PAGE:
Gender in Primary and Secondary Education

A handbook for policymakers and other stakeholders

image of Gender in Primary and Secondary Education
Gender in Primary and Secondary Education has been written in the context of rapidly expanding education systems worldwide, and particularly the rising enrolment of girls in schools. The author argues that now the challenge of gender mainstreaming goes beyond building schools and ensuring access, to sustaining these gains to secure the future of education for girls. Thus gender mainstreaming in education needs to address the more strategic questions of the relationship between education and wider development and change, and of the relationships between men and women in a rapidly changing world.

The handbook is divided into six chapters, examining key policy and ideological gender mainstreaming issues within education systems and identifying the scope for greater gender mainstreaming.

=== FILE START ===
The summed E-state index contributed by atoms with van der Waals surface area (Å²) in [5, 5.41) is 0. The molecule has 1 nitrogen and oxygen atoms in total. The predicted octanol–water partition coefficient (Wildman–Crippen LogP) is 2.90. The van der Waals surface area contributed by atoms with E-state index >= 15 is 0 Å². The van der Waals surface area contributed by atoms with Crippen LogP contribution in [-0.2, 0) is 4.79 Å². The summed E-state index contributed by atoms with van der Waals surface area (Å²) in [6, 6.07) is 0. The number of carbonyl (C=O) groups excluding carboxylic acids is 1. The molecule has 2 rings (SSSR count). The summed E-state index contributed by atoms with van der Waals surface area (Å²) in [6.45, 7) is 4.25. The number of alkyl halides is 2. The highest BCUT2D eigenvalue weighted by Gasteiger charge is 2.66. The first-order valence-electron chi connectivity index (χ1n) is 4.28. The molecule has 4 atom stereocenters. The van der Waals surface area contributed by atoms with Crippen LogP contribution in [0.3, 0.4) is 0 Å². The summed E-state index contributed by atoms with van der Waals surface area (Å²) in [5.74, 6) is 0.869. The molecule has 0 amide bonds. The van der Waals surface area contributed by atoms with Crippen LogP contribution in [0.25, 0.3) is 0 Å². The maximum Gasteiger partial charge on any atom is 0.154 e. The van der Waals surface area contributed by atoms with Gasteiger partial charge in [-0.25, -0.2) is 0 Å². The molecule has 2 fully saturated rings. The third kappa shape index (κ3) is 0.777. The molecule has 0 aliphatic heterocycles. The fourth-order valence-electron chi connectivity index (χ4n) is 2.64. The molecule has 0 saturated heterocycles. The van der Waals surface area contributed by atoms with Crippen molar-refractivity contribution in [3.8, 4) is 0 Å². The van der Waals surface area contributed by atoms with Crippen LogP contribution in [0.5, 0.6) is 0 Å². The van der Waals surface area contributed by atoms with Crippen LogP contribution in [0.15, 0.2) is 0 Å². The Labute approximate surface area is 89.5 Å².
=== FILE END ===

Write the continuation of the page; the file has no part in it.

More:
Essential reading for civil servants involved in education sector management, policy planners, education policy analysts and professionals, civil society organisers, and academics.



Policies and Programmes for Promoting Genderequitable Schooling

The analysis so far has raised many issues regarding the complex social constructions that give rise to inequalities between women and men, and girls and boys, in many spheres of human and social life, including schooling and education. These complexities indicate the important role that schools can play in addressing a range of inequalities faced by children in order to improve their chances and opportunities in adulthood. Breaking intergenerational transfers of poverty and inequality requires investment in children’s education today. However, the quality of schooling interventions matters, as does the ability of policies and programmes to locate schooling and the school within a wider set of socio-economic and political issues. Narrow sectoral approaches to education are failing to reach groups that are excluded on account of their social identity, geography or personal circumstances, and are failing to keep students at school.


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